Jerry West calls for an apology for his portrayal of HBO’s ‘Winning Time’

Former CEO of the Los Angeles Lakers Jerry West He demanded a retraction and an apology for what he called a “malicious and baseless assault” on his character on the HBO series “Winning Time,” in a letter his legal team sent to network and producer Adam McKay Tuesday night, which was obtained by ESPN.

West’s lawyers claim that “Winning Time wrongly and cruelly portrays Mr. West as an out-of-control, anger appraiser”, saying he “doesn’t look like a real man”, and asks for a retraction no later than two weeks after the letter was received.

“The portrayal of NBA icon and Los Angeles Lakers legend Jerry West in Winning Time is a fiction that pretends to be true – a deliberate misrepresentation that has caused great suffering to Jerry and his family,” said Skip Miller, partner at Miller. Barondess, LLP is a Los Angeles-based law firm and an attorney for West. “Unlike the baseless portrayal of the HBO series, Jerry had nothing but love and harmony with the Lakers organization, and especially owner Dr. Jerry Boss, during an era in which he amassed one of the greatest teams in NBA history.

“Jerry West has been integral to the success of the Lakers and the National Basketball Association. It is a farce that HBO intentionally insulted him for shock value and the pursuit of ratings. As an act of public decency, HBO and the producers owe Jerry a public apology and at least they should retract their Their baseless portrayal and defamation.”

West’s lawyers say HBO’s disclaimer that the series is a drama does not insulate the network from liability.

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HBO did not immediately respond or comment on West’s message.

The series, which airs on Sunday nights this spring on HBO, is based on author Jeff Perlman’s book Showtime: Magic, Cream, Riley, and the dynasty of the ’80s Los Angeles Lakers.

West’s lawyers claim that the series’ authors acted with “legal malice” because many of the scenes in the series that show West’s alleged anger did not appear in Perelman’s book and did not occur. The message includes data from players such as Kareem Abdul-Jabbarand Michael Cooper and Jamal Wilkes, as well as Lakers employees such as Claire Rothman, Charlene Kenny, Bob Steiner and Mitch Kupchak who worked with West during the time period covered by the show, denying that they saw him commit any rage-filled act or drink alcohol in the office, as shown in the series. .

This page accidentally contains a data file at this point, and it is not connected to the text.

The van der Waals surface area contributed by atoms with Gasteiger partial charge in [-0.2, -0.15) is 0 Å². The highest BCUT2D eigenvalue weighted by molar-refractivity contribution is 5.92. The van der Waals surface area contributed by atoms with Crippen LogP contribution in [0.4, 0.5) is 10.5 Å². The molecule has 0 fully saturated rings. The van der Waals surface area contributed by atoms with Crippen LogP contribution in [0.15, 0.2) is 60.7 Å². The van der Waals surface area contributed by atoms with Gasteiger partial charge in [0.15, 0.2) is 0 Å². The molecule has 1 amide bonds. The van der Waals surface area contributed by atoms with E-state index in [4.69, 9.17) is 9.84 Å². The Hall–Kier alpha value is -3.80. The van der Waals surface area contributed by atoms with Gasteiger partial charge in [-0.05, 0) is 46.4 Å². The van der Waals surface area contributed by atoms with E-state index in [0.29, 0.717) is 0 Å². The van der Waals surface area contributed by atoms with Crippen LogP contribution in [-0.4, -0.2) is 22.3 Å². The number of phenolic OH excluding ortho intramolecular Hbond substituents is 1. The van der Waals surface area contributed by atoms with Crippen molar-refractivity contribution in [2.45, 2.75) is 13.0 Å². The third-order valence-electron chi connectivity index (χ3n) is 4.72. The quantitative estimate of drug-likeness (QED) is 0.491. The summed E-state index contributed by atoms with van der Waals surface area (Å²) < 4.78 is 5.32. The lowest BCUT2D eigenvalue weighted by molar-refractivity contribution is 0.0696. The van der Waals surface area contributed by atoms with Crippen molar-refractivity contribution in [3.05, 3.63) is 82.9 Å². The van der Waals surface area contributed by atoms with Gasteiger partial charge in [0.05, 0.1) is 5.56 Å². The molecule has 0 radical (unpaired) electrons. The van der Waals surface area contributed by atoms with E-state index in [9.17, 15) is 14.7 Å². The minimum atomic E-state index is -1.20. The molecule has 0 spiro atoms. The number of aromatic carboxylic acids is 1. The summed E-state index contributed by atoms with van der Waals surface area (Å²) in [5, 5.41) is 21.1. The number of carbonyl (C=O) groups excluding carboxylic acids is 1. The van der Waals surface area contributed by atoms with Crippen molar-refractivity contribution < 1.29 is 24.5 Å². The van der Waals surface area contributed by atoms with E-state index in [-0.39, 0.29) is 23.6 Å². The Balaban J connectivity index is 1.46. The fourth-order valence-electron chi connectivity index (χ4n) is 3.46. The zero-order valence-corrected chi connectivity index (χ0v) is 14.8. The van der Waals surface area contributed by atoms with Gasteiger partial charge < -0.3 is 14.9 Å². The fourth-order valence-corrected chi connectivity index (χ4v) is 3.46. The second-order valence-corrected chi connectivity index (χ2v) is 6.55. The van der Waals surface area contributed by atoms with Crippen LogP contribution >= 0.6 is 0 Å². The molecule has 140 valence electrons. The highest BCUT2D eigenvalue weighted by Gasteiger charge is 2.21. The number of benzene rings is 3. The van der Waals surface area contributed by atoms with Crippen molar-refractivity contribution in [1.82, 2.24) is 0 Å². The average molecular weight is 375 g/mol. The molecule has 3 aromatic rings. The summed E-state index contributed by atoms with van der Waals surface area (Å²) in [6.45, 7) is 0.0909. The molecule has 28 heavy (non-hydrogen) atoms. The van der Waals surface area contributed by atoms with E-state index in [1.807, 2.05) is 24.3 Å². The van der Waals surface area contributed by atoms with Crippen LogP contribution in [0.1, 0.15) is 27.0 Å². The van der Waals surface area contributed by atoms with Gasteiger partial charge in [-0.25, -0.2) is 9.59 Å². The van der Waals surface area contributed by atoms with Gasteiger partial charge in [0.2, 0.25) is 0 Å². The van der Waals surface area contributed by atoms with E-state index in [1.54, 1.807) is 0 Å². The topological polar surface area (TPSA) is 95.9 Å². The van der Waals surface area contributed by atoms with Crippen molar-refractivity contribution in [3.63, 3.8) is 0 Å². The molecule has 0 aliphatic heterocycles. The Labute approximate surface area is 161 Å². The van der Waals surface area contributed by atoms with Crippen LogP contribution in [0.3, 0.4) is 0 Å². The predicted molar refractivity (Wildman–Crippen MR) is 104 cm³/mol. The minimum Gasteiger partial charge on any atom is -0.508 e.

“Instead of compassionately exploring his problems as a way to better understand the man, they turned him into a cartoon ‘Will e Cutie’ laughing at him,” Abdul-Jabbar said in a statement. “He never broke his putters, he never threw his glass through the window. Sure, these actions make for dramatic moments, but they smell more like easy manipulation than character exploration.”

“Jerry has treated me and everyone else in the Lakers with dignity and respect,” said Rothman, who has run operations at the Great Western Forum for more than 20 years and is portrayed by Gabe Hoffman in the series. I have never seen Jerry break or throw anything in such a rage or rage. And I’ve never heard anyone say he did such things.”

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Kupchak, now general manager of the Charlotte Hornets, played for the Lakers from 1981 to 1986, then worked alongside West in the front office from 1986 to 2000.

“During my time with the Lakers as a player and in the front office, Jerry has always been professional, poised, and soft-spoken,” Kopchak said. “He has always been positive and encouraging with me. I have also found Jerry to be honest and truthful. I have never seen or heard Jerry lose his temper with anyone. I have also never seen or heard Jerry go into an angry rant or sermon and have never seen or heard Jerry yell or He yells at anyone. That wasn’t his character. Jerry speaks kindly and doesn’t like confrontation. He always keeps his cool and remains calm even when he’s at odds with someone. Finally, I’ve never heard or seen Jerry break or throw anything in anger” .

West’s lawyers say he is set to step back, an apology, and compensation from HBO and the show’s producers because “the show goes out of its way to discredit Jerry West despite his accomplishments as an executive.”

The letter goes on to cite the series’ portrayal of West’s role in crafting Magic Johnson, saying it indicated that West had a “personal animosity” against Johnson and attempted to “sabotage” his choice. West’s lawyers say he only cited Sidney Moncrieff’s scoring ability and said the Lakers should consider him, while then-owner Jack Kent Cook had the final decision.

“So instead of seeing the real Jerry West—a brilliant GM who was the architect of one of the NBA dynasties—anyone who has seen the show would be left with the wrong impression that West is incompetent, and that he doesn’t want Magic Johnson,” said the letter. “This is slander.”

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“Unlike the show, the book leaves readers with a genuine impression of Jerry as a brilliant and thoughtful GM. Your extreme departure from the book shows malice in your misrepresentation.”

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